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Nate Parker Gets Warm Reception at Virginia ‘Birth of a Nation’ Appearance

Nate Parker Attends Q&A at Norfolk
Chelsea Lauren/REX/Shutterstock

Norfolk, Va. — Nate Parker got a rapturous reception on Tuesday at Norfolk State University, a historically black college half a mile from the housing project where he lived during his early years.

“I’m home,” he told the packed theater, to a huge ovation.

The appearance was “The Birth of a Nation” director’s first on a college campus since controversy erupted last month over his acquittal on rape charges 17 years ago.

Parker did not mention the controversy, nor was he asked about it. Instead, he stuck to the themes of the film. The audience of about 350 people — almost entirely African-American — greeted him like a returning hero.

He had a confession, he said. The first time he was on the campus he was three years old in campus care as his mother, Carolyn, attended classes. But not for long. “I actually got kicked out,” he said. “I think it was for biting.”

Parker’s appearance followed by the private screening in a nearby multiplex of “The Birth of a Nation.” He co-wrote, stars, and directs the film about the 1931 slave rebellion led by Nat Turner that left 60 whites dead and as many as 200 slaves and free blacks killed in retaliation. Turner was hanged, beheaded and skinned.

At his first college promotion appearance, he stressed his desire that the film would be a catalyst for healing and change. “My art is a function of my activism,” he told the students.

Even before he was an actor, Parker said, Nat Turner was his hero, describing him as a Braveheart for the black community. “When I had the potential to become a filmmaker I knew his story was something I could pull everything I wanted into,” he said, adding that growing up he had no idea slaves fought for their freedom and were not just given it.

For Parker, Turner’s story changes the narrative of history. It’s important to know slaves resisted from the time they were put into the bottom of a ship, he said. Turner’s rebels were willing to fight, even with only axes and tools. They poisoned their owners. They destroyed crops.

“Resistance is essential in the fight for freedom,” he said, adding that he was not advocating violence.

He wants the film to help people better understand the complexity of racism. “How are you going to use that Nat Turner-inspired ideology to resist and create some change in this country?” he asked students. “You can do it.”

Since it won the Audience Award and Grand Jury Prizes earlier this year at the Sundance Film Festival and sold for $17.5 million in a rights distribution deal to Fox Searchlight, the movie has been the darling of critics and ignited early awards talk. But promotion for the film, which reaches theaters next month, slowed after the old rape case against Parker resurfaced and it emerged the woman had later committed suicide.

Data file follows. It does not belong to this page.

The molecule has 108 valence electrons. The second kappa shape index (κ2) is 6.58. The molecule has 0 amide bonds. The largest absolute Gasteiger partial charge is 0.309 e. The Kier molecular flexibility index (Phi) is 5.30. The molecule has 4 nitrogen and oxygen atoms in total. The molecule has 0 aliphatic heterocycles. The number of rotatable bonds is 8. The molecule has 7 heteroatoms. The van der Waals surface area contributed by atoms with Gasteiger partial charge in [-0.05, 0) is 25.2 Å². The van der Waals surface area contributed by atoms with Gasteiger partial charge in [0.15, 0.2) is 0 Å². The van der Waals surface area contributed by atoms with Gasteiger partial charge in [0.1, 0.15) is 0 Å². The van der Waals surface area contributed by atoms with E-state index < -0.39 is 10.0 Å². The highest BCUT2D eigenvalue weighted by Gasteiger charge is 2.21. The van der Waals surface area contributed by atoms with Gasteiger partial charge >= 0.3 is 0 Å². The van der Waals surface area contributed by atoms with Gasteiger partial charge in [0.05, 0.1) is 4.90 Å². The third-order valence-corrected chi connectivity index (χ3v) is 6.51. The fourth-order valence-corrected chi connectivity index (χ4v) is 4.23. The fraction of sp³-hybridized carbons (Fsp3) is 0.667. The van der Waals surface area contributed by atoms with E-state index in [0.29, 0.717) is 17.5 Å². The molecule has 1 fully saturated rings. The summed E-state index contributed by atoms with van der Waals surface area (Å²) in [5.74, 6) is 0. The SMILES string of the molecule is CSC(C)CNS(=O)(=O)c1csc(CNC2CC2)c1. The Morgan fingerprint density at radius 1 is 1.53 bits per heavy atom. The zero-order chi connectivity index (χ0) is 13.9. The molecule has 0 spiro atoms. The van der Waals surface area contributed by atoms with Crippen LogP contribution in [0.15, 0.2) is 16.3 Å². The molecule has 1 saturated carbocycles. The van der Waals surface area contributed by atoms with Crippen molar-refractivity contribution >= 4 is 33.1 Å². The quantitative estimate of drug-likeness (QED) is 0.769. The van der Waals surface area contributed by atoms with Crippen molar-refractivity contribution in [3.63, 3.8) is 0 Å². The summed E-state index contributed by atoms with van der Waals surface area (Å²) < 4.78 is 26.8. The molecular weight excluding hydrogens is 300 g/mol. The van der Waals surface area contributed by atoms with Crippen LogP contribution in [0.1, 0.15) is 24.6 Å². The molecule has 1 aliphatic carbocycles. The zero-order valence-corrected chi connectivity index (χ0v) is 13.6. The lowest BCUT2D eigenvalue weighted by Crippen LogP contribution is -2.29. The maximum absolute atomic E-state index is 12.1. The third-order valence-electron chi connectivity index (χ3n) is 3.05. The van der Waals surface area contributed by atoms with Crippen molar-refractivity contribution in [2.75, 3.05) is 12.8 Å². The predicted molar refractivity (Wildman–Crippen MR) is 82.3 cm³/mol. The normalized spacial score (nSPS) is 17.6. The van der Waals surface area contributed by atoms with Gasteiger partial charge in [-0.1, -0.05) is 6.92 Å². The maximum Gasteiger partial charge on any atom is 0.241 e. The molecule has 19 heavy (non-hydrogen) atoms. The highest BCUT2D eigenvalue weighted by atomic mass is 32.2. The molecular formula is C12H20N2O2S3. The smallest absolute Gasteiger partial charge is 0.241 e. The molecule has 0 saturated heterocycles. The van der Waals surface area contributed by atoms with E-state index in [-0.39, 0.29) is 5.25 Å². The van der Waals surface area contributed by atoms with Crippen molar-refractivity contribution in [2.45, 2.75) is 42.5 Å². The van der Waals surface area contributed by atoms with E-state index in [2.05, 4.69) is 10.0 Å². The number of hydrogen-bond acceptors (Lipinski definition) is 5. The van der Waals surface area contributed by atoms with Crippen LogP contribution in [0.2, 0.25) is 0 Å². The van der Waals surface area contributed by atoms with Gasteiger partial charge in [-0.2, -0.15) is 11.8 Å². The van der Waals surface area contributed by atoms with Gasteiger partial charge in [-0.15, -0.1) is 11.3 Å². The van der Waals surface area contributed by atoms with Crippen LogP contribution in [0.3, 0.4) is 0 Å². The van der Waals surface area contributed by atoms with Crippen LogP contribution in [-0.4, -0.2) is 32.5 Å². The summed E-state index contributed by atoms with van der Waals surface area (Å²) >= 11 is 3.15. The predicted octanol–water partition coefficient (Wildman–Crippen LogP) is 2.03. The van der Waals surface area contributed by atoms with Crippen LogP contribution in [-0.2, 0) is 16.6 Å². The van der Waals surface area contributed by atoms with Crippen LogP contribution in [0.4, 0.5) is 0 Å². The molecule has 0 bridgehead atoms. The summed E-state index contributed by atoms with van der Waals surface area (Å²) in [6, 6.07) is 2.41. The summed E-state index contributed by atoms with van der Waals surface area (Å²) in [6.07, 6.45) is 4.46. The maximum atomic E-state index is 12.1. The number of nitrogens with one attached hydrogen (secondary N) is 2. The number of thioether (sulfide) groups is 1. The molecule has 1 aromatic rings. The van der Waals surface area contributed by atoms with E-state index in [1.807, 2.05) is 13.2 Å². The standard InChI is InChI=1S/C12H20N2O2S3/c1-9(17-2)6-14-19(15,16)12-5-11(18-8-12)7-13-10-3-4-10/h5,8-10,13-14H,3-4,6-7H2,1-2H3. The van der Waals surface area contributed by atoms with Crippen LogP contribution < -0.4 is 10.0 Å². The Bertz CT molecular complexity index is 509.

Parker, then a scholarship wrestler at Penn State University, and a roommate were charged with raping a drunken 18-year-old woman. Parker was acquitted. His roommate — Jean Celestin, the co-writer of the film — was convicted, but freed on appeal.

Parker, who has discussed the rape in recent weeks, was not asked about it during a short question-and-answer session with pre-screened questions.

In the movie, the rape of Turner’s wife, Cherry, incites the revolt. But that’s not historically accurate, according to Cassandra Newby-Alexander, a professor of history at Norfolk State and one of those who introduced Parker.

Turner said he wrote the film with 2016 in mind. The first police officers, he noted, were slave catchers. “People wonder why we have a fractured relationship with law enforcement,” he added.

His film intentionally bears the same title as the racist 1915 “Birth of a Nation” that reinvigorated the Ku Klux Klan. He urged students to tell the stories of their ancestors, stories like those of Nat Turner and others who revolted against slavery. He referred to the Bible’s admonition that a good man leaves an inheritance for the children of his children.

“We have to assert ourselves so we are part of the solution, not part of the problem. We have the power to tell stories,” he said. “We have the power to correct revisionist history. We have the power to pass that on to our children.”

After the talk, attendees stood in a long line to take selfies with Parker.